Bronze casting, using the lost-wax method, has remained the same since it was invented over 4000 years ago during the bronze age; a wax sculpture is modeled, encased in a mould, melted away, and replaced with liquid metal. Very little has been changed or modified. Only in the last century have small refinements been introduced; for instance the invention of synthetic materials means that silicon rubber moulds can be made to produce multiple wax models. Also, the restrictions of tin trading during WWII led to the invention of silicon bronze, a bronze with better flow and other beneficial properties. Even more recently, ceramic shell has been introduced into foundries, an extremely reliable material used for the investment.
In various places around the world, for example in India, the original methods are still used- I have a desire to step-back alongside these artisans, and re-discover how to cast bronze using natural materials. Why? When advancements have been made to improve the process? There are a number of motivations- The harmony of working with the natural world around us, using clay and sand from the earth beneath my feet, the satisfaction of knowing the resulting cast has been held by that which the earth can provide, with no need for processed, chemically bound, synthetic materials. The contrast in the carbon footprint of ordering ceramic shell vs digging up some clay from the river at the bottom of the field... The knowledge that whilst mixing a bucket of earthy clay and plant husks with my bare hands, I am repeating an action carried out literally thousands of years ago.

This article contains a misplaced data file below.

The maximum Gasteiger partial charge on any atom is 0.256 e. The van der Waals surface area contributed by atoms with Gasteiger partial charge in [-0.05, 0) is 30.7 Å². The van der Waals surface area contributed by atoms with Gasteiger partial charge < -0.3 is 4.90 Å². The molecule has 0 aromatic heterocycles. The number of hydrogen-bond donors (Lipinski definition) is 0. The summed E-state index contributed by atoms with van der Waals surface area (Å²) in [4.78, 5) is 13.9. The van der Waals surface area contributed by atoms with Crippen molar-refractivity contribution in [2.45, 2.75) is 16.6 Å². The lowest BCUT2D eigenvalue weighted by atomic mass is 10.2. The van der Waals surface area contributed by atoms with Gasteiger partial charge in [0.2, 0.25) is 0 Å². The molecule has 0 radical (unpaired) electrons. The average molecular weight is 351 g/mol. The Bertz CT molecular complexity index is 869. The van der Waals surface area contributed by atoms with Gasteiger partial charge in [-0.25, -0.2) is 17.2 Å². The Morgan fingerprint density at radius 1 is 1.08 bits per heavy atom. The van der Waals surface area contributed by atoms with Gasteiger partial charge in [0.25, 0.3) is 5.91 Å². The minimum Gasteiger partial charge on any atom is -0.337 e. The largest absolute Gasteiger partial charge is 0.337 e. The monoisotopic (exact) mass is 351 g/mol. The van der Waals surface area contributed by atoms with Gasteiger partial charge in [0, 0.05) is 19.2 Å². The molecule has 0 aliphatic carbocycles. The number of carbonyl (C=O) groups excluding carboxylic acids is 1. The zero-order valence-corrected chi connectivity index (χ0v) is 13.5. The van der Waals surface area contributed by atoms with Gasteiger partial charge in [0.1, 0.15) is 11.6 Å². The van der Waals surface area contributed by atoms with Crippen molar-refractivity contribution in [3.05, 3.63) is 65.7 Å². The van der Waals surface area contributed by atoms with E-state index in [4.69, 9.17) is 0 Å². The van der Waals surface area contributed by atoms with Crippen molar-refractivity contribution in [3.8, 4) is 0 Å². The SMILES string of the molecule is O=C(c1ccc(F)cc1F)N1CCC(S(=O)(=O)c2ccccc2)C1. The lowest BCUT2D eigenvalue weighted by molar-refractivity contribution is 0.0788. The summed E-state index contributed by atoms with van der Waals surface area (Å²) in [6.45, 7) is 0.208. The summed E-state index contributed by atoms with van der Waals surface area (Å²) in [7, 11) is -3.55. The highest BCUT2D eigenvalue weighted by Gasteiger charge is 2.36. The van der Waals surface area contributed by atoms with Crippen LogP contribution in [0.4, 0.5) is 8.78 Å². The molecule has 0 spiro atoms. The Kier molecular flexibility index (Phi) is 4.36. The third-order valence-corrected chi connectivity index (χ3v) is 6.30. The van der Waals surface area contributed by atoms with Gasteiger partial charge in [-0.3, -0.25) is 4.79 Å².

Romanticism aside, it is a significant investment to purchase all necessary modern foundry materials, heightening the appeal of learning to cast bronze with that which can be sourced around us.
And so.. I am starting this blog so that you may follow my footsteps on a venture to develop an effective method of casting bronze using natural materials.